The district court dismissed the complaint against the other seven of the 13 defendants the members of the state probation and parole commission on the ground that the possibility of obtaining parole is not a recognized entitlement protected by the due process clause of the Fourteenth Amendment. See, e. g., Gomez v. Toledo, --- U.S. ----, ----, 100 S.Ct. 1920, 1923, 64 L.Ed.2d 572 (1980) (in order to state a claim for relief under Section 1983, plaintiff must allege that some person has deprived him of a federal right). It is true that state prisoners do not necessarily have a federal right to due process in parole release hearings. See Greenholz v. Nebraska Penal Inmates, 442 U.S. 1, 99 S.Ct. 2100, 60 L.Ed.2d 668 (1979). However, even assuming that Williams had no such right here and thus that the Florida parole commission members he named could have acted arbitrarily and capriciously in denying him parole and still escape possible liability under Section 1983, cf. Johnson v. Wells, 566 F.2d 1016, 1017 (5th Cir. 1978) (involving Texas parole procedures), parole commission members cannot escape possible Section 1983 liability for decisions to deny parole made in retaliation against or so as to hinder the exercise of federally protected rights. See Johnson v. Wells, 566 F.2d at 1017-18. Cf. Mount Healthy City Board of Education v. Doyle, 429 U.S. 274, 283-84, 97 S.Ct. 568, 574, 50 L.Ed.2d 471 (1977).6 Williams' complaint alleges that the parole commission members named acted with just such a motivation in repeatedly denying him parole. Although in this Circuit state parole officials are entitled to immunity from Section 1983 damage suits for acts undertaken in good faith, see e. g., Henzel v. Gerstein, 608 F.2d at 658-69,7 the burden is on the officials to plead good faith as an affirmative defense. See Gomez v. Toledo, --- U.S. at ----, 100 S.Ct. at 1923 (in an action brought under Section 1983 against a public official whose position might entitle him to qualified immunity, plaintiff is not required to allege that defendant acted in bad faith in order to state a claim for relief; burden is on defendant to plead good faith as an affirmative defense). Before the district court may make a proper ruling on this issue, some factual development is necessary. See, e. g., Imbler v. Pachtman, 424 U.S. at 419, 96 S.Ct. at 989 n.13 ("fate of an official with qualified immunity depends upon the circumstances and motivations of his actions, as established by the evidence at trial"). As the previous discussion indicated, some factual development is also necessary before it can be determined whether the parole commission members participated in a conspiracy to deprive Williams of his federal rights and are thus subject to vicarious liability for the acts of their co-conspirators. See note 5, supra; Slavin v. Curry, 574 F.2d at 1265. The complaint against the state probation and parole commission members should not have been dismissed.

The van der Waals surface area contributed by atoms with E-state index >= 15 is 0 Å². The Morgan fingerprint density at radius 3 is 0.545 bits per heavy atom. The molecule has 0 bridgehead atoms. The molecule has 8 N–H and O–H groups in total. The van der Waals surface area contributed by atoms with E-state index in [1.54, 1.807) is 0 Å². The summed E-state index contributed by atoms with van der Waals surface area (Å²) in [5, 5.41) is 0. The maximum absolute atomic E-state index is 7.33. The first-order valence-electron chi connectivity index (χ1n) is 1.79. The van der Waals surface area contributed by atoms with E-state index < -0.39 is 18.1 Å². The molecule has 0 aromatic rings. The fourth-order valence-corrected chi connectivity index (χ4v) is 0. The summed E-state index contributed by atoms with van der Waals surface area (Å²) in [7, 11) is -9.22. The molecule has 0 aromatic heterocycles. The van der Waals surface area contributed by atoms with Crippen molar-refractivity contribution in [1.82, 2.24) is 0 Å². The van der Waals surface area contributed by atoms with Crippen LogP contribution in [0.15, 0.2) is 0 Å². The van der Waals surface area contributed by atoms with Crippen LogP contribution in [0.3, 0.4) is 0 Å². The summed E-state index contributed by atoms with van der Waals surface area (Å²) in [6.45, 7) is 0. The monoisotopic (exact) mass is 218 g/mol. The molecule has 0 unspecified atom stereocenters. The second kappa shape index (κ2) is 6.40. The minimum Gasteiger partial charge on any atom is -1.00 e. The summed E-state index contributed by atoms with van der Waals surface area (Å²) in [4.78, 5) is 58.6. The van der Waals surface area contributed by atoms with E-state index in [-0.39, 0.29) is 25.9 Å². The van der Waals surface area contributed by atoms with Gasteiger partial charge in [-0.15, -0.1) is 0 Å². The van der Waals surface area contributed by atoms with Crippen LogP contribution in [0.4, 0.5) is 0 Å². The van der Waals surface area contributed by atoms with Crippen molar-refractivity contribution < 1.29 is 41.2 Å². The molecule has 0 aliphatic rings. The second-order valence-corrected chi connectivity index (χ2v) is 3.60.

After dismissing Williams' complaint against 13 of the 16 defendants, as discussed above, the district court directed service on the remaining three the sheriff, deputy sheriff, and chief deputy jailer. These defendants responded with a motion to dismiss the complaint as barred by the appropriate statute of limitations. The district court granted the motion. This was error. As the district court realized, there is no congressionally enacted statute of limitations for actions under 42 U.S.C. § 1983. Federal courts must apply the appropriate state limitations period. O'Sullivan v. Felix, 233 U.S. 318, 34 S.Ct. 596, 58 L.Ed. 980 (1914); Dumas v. Town of Mount Vernon, 612 F.2d 974, 977 (5th Cir. 1980). See 42 U.S.C. § 1988. See generally Board of Regents v. Tomanio, --- U.S. ----, ----, 100 S.Ct. 1790, 1794, 64 L.Ed.2d 440 (1980). In determining that Williams' complaint was barred, the district court mistakenly applied the Florida statute of limitations provision applicable to actions for battery and intentional torts. As noted above, and as Williams argued pro se below and through his appointed counsel here on appeal, Williams' complaint, read with the required liberality, does not allege simply a number of separate deprivations, such as the shooting on which the district court focussed. It also alleges a single conspiracy among all 16 of the defendants to cover up the shooting, to illegally imprison him and to prevent him from seeking redress in court. He alleges this conspiracy continued up to the time of the filing of the suit. See Slavin v. Curry, 574 F.2d at 1261. Thus, this conspiracy claim is clearly not barred by the Florida statute of limitations. Under Florida law, the statute of limitations for a civil conspiracy action is four years. See Fla.Stat. § 95.11(3); Faulk v. Allen, 152 Fla. 413, 12 So.2d 109, 110-11 (1943); Timmins v. Firestone, 283 So.2d 63, 65 (Fla. 4th Dist.Ct.App.1973). Williams is still incarcerated and as stated his complaint is properly read to contend that the conspiracy to deprive him of his civil rights is continuing. The complaint alleges as one of the conspiracy's latest acts the parole commission members' decision to deny parole to Williams in 1976. The complaint was filed in 1978.